Today's cars not so fuel-efficient under proposed new EPA letter grades
A Consumer Federation of America analysis says that 0.5% of vehicles received an A, 56.9% received a B and 39.4% received a C. The lowest grade of D went to 3.2% of vehicles. Rating cars in a new way could be a good thing for consumers because it would force automakers to create more fuel-efficient cars, advocates say.
"The good news is that there's no question in my mind that having these grades will create intense competition," Jack Gillis, spokesman for the CFA, told Consumer Ally. "Having that information in the marketplace is going to be a very powerful motivator so the free market will drive the improved performance of vehicles and that's always the best way to improve performance."
Automakers, however, are not keen on the EPA's proposal to replace existing fuel economy stickers with a new label. Two different labels are under consideration, with examples posted on the EPA's website.
A spokesman for the Alliance of Automobile Manufacturers could not be reached for comment. However, David McCurdy, the group's CEO, has said that the proposal falls short and is "imbued with school-yard memories of passing and failing."
The EPA says the revised labels would make car comparison easier for consumers. The labels would be included on all gasoline and diesel vehicles as well as electric and plug-in hybrids. Vehicles would be rated not only on fuel economy but also greenhouse gas emissions and other air pollutants. The EPA is looking for input from consumers. A 60-day comment period was set to begin Sept. 23, but the EPA is already accepting comments. The last day to comment is Nov. 23.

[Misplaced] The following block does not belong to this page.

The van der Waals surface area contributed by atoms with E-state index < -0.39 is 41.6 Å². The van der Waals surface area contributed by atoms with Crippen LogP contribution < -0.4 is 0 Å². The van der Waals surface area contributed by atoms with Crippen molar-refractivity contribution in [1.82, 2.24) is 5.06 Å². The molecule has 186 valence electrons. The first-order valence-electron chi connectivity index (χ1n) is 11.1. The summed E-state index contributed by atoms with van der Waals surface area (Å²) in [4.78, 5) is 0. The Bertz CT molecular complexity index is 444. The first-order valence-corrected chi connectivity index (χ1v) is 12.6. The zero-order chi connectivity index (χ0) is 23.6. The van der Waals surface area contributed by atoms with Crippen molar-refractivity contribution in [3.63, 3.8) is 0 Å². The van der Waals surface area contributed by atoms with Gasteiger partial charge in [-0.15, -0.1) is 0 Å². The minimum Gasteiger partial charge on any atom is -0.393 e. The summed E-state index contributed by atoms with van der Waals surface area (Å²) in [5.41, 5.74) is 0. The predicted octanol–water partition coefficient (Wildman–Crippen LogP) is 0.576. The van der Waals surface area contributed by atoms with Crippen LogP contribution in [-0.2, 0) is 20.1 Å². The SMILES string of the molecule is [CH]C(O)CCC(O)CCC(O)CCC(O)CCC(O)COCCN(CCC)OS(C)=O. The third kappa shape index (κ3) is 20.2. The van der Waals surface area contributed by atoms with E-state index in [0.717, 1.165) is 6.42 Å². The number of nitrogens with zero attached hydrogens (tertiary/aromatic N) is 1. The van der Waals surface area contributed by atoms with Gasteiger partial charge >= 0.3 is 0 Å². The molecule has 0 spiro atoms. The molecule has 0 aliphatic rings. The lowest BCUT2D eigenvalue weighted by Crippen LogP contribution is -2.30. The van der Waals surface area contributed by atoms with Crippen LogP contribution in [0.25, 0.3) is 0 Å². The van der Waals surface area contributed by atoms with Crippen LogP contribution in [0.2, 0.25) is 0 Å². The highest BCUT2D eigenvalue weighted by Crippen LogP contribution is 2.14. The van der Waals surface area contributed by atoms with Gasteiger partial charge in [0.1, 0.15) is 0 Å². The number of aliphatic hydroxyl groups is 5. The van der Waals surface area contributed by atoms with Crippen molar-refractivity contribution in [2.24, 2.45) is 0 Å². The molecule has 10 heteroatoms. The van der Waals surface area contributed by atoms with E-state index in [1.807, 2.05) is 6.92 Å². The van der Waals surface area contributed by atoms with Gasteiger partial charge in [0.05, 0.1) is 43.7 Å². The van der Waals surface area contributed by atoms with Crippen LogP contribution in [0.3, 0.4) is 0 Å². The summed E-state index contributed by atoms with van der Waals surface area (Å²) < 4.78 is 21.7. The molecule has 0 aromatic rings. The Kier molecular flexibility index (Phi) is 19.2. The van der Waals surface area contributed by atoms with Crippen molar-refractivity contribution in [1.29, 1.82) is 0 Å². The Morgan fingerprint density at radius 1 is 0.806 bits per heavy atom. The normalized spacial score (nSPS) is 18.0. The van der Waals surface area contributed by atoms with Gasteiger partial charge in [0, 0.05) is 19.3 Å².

The first label under consideration shows a letter grade -- ranging from D to A+ -- prominently displayed at the top, followed by how much the buyer would save in fuel costs over five years. Other information such as the vehicle's fuel efficiency, and greenhouse gas emissions is listed below that.
The second label lists the combined city and highway miles per gallon and annual fuel cost at the top instead of a letter grade. Listed below that is information on how the vehicle compares to others and its impact on the environment.
Gillis said opposition to the labels is reminiscent of the auto industry's opposition to crash test ratings. Ultimately, those tests led to safer cars, he said. In 1990, for example, less than half of vehicles tested received four or five stars. Today, that number is 98%, according to Gillis.
Whether consumers will welcome or reject the new labels remains to be seen. But a poll conducted recently by Edmunds.com found 18% of those surveyed favored the label with the letter grade. However, 82% of the 376 people polled said they favored the second sticker option. Edmunds sent its results to the EPA.
Here is a chart of the top and bottom performers: